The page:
3 Growth Stocks I’d Buy if They Took a Dip

Three top-ranked growth stocks are exciting investment prospects, especially if you can buy them on the dip this year-end.

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Not all growth-oriented companies tanked from the market selloff this year. ARC Resources (TSX:ARX), TFI International (TSX:TFII), and Maxar Technologies (TSX:MAXR) endured the massive headwinds and made it to the 2022 TSX30 List. I’d buy one or all if the prices drop anytime soon.   

Energy

ARC Resources has dropped nearly 5% in the last 10 trading days, although at $17.80 per share, it’s still up 57.98% year to date. Energy stocks might experience turbulence because of the tight oil market and uncertainty over production quotas from OPEC+ members.

This TSX30 winner (rank 27) is a good buy, given the rising profits and free funds flow, even if the price declines. In the nine months that ended September 30, 2022, net income soared by a mind-blowing 1,338% to $1.56 billion from a year ago. Free funds flow rose 86% year over year to $1.67 billion.

The $11.35 billion energy company is Canada’s third-largest natural gas producer, the largest pure-play Montney producer, and a condensate producer. According to management, the goal of ARC Resources is to provide shareholders with an attractive total return through profitable investments and sustainable return of capital measures.

Over the past year, ARC returned 72% of free funds flow to shareholders. The board of directors approved a 25% increase in quarterly dividends at the end of the third quarter (Q3) of 2022. They also approved a preliminary capital budget of $1.8 billion for 2023 and projected it to generate around $1.7 billion in free funds flow. If you invest today, the dividend yield is 3.37%.

Industrial

TFI International ranked 29th in this year’s edition of the flagship program for TSX’s top 30 growth stocks. At $141.74 per share (+0.80% year to date), the total return in 3.01 years is 246.11%. The modest 1.34% dividend should be safe and secure, given the low 13.78% payout ratio.

The $12.36 billion company is a leader in North America’s transportation and logistics industry. Thus far, in 2022, business performance has been steady and solid. After three quarters, total revenue and operating income climbed 25% and 22% year over year to US$5.74 billion and US$929.2 million, respectively. In Q3 2022, net cash from operating activities increased 60% to US$337.8 million versus Q3 2021.

Alain Bédard, TFI’s chairman, president, and chief executive officer, takes pride in the company’s resiliency in the face of challenging industry-wide conditions. He credits the diversity in the end markets and business lines. Bédard also notes the favourable exposure to large industrial end markets.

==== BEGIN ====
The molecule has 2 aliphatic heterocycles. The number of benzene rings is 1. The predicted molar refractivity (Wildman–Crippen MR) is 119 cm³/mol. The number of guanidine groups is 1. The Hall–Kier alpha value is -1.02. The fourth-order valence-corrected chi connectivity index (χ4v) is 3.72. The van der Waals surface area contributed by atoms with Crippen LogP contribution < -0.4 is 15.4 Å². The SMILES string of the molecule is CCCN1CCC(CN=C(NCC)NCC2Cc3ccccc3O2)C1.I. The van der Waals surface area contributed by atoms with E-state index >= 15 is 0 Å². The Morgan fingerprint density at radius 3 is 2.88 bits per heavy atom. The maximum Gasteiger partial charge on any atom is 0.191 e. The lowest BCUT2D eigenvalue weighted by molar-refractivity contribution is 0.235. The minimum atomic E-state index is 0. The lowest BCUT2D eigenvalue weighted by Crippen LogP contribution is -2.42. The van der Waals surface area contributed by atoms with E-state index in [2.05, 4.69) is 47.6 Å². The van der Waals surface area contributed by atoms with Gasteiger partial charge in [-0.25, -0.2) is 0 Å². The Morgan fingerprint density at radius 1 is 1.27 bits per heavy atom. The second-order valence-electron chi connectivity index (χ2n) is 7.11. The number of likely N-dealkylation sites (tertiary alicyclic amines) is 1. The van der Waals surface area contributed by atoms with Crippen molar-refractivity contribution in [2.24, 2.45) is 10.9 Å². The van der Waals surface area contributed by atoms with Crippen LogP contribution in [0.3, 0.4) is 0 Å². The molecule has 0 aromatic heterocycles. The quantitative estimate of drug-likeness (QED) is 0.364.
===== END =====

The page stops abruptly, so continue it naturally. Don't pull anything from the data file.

Technology

Maxar Technologies (21st) ranked higher than ARC Resources and TFI International in the prestigious TSX30 List. The technology stock made the list due to the strong adjusted return of 227% over three years. However, at the current share price of $32.63, investors are down 12.61% year to date. It has a 0.17% dividend offer.

The $2.43 billion space technology company delivers broadband communications and advance space operations. Maxar’s capabilities are in Space Infrastructure and Earth Intelligence. It started operations in 1957 and currently caters to governments and innovative businesses.

On Earth, Maxar provides high-resolution imaging satellites. For space, it designs and manufactures satellites and spacecraft components for communications. This space stock can deliver superior returns when its comprehensive space solutions eventually scale.

Buy on the dip

I recommend buying TSX30 winners ARC Resources, TFI International, and Maxar Technologies on the dip.

This article represents the opinion of the writer, who may disagree with the “official” recommendation position of a Motley Fool premium service or advisor. We’re Motley! Questioning an investing thesis — even one of our own — helps us all think critically about investing and make decisions that help us become smarter, happier, and richer, so we sometimes publish articles that may not be in line with recommendations, rankings or other content.

Fool contributor Christopher Liew has no position in any of the stocks mentioned. The Motley Fool has no position in any of the stocks mentioned. The Motley Fool has a disclosure policy.

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